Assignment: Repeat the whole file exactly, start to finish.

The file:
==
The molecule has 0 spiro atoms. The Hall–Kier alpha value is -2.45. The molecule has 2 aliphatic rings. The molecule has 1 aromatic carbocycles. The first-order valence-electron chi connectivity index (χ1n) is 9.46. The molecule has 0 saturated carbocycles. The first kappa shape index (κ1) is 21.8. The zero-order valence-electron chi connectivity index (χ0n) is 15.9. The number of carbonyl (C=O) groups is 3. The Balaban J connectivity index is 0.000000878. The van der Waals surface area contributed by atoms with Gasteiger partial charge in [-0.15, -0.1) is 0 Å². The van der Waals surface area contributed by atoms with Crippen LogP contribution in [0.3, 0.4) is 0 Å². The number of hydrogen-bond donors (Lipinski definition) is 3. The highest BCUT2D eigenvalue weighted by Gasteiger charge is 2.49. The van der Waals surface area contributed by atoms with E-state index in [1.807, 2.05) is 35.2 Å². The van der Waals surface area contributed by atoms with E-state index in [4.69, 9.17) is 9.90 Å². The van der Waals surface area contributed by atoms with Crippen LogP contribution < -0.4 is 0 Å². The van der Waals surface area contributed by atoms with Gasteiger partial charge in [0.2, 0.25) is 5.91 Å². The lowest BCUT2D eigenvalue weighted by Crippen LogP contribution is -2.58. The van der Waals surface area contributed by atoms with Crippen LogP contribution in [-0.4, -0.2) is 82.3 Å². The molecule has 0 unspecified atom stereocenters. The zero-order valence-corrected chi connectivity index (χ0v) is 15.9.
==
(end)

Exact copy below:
The molecule has 0 spiro atoms. The Hall–Kier alpha value is -2.45. The molecule has 2 aliphatic rings. The molecule has 1 aromatic carbocycles. The first-order valence-electron chi connectivity index (χ1n) is 9.46. The molecule has 0 saturated carbocycles. The first kappa shape index (κ1) is 21.8. The zero-order valence-electron chi connectivity index (χ0n) is 15.9. The number of carbonyl (C=O) groups is 3. The Balaban J connectivity index is 0.000000878. The van der Waals surface area contributed by atoms with Gasteiger partial charge in [-0.15, -0.1) is 0 Å². The van der Waals surface area contributed by atoms with Crippen LogP contribution in [0.3, 0.4) is 0 Å². The number of hydrogen-bond donors (Lipinski definition) is 3. The highest BCUT2D eigenvalue weighted by Gasteiger charge is 2.49. The van der Waals surface area contributed by atoms with E-state index in [1.807, 2.05) is 35.2 Å². The van der Waals surface area contributed by atoms with E-state index in [4.69, 9.17) is 9.90 Å². The van der Waals surface area contributed by atoms with Crippen LogP contribution < -0.4 is 0 Å². The van der Waals surface area contributed by atoms with Gasteiger partial charge in [0.2, 0.25) is 5.91 Å². The lowest BCUT2D eigenvalue weighted by Crippen LogP contribution is -2.58. The van der Waals surface area contributed by atoms with Crippen LogP contribution in [-0.4, -0.2) is 82.3 Å². The molecule has 0 unspecified atom stereocenters. The zero-order valence-corrected chi connectivity index (χ0v) is 15.9.